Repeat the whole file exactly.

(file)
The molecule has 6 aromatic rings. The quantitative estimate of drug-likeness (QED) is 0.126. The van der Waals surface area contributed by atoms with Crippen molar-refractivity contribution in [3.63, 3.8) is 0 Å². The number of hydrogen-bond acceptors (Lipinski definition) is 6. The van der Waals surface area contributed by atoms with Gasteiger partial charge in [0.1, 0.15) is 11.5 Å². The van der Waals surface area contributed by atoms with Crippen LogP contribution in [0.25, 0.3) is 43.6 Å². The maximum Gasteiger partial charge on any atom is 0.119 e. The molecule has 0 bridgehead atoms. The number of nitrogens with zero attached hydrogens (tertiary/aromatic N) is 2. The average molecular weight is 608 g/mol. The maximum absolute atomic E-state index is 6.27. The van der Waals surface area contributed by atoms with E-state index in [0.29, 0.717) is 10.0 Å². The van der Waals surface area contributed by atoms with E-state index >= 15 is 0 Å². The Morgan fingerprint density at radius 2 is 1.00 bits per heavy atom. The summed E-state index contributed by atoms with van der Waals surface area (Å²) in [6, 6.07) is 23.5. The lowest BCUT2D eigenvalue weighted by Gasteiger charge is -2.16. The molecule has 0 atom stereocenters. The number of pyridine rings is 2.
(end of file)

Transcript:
The molecule has 6 aromatic rings. The quantitative estimate of drug-likeness (QED) is 0.126. The van der Waals surface area contributed by atoms with Crippen molar-refractivity contribution in [3.63, 3.8) is 0 Å². The number of hydrogen-bond acceptors (Lipinski definition) is 6. The van der Waals surface area contributed by atoms with Gasteiger partial charge in [0.1, 0.15) is 11.5 Å². The van der Waals surface area contributed by atoms with Crippen LogP contribution in [0.25, 0.3) is 43.6 Å². The maximum Gasteiger partial charge on any atom is 0.119 e. The molecule has 0 bridgehead atoms. The number of nitrogens with zero attached hydrogens (tertiary/aromatic N) is 2. The average molecular weight is 608 g/mol. The maximum absolute atomic E-state index is 6.27. The van der Waals surface area contributed by atoms with E-state index in [0.29, 0.717) is 10.0 Å². The van der Waals surface area contributed by atoms with E-state index >= 15 is 0 Å². The Morgan fingerprint density at radius 2 is 1.00 bits per heavy atom. The summed E-state index contributed by atoms with van der Waals surface area (Å²) in [6, 6.07) is 23.5. The lowest BCUT2D eigenvalue weighted by Gasteiger charge is -2.16. The molecule has 0 atom stereocenters. The number of pyridine rings is 2.